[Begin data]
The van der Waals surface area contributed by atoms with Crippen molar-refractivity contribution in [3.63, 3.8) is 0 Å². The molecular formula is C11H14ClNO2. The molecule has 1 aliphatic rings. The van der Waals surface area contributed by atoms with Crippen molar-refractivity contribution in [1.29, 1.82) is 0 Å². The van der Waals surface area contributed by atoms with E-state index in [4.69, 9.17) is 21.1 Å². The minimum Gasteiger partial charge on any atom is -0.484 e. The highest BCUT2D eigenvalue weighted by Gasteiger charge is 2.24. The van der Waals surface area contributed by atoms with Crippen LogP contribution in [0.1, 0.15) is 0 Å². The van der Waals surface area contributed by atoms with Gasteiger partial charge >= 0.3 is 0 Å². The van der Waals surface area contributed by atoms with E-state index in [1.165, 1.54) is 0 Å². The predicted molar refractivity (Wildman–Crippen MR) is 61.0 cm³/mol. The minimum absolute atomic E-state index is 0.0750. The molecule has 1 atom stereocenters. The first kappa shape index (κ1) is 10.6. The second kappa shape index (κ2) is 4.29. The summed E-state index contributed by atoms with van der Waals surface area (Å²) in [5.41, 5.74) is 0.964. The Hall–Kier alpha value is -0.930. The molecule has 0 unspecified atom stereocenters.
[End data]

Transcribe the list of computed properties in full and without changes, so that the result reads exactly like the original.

The van der Waals surface area contributed by atoms with Crippen molar-refractivity contribution in [3.63, 3.8) is 0 Å². The molecular formula is C11H14ClNO2. The molecule has 1 aliphatic rings. The van der Waals surface area contributed by atoms with Crippen molar-refractivity contribution in [1.29, 1.82) is 0 Å². The van der Waals surface area contributed by atoms with E-state index in [4.69, 9.17) is 21.1 Å². The minimum Gasteiger partial charge on any atom is -0.484 e. The highest BCUT2D eigenvalue weighted by Gasteiger charge is 2.24. The van der Waals surface area contributed by atoms with Crippen LogP contribution in [0.1, 0.15) is 0 Å². The van der Waals surface area contributed by atoms with Gasteiger partial charge >= 0.3 is 0 Å². The van der Waals surface area contributed by atoms with E-state index in [1.165, 1.54) is 0 Å². The predicted molar refractivity (Wildman–Crippen MR) is 61.0 cm³/mol. The minimum absolute atomic E-state index is 0.0750. The molecule has 1 atom stereocenters. The first kappa shape index (κ1) is 10.6. The second kappa shape index (κ2) is 4.29. The summed E-state index contributed by atoms with van der Waals surface area (Å²) in [5.41, 5.74) is 0.964. The Hall–Kier alpha value is -0.930. The molecule has 0 unspecified atom stereocenters.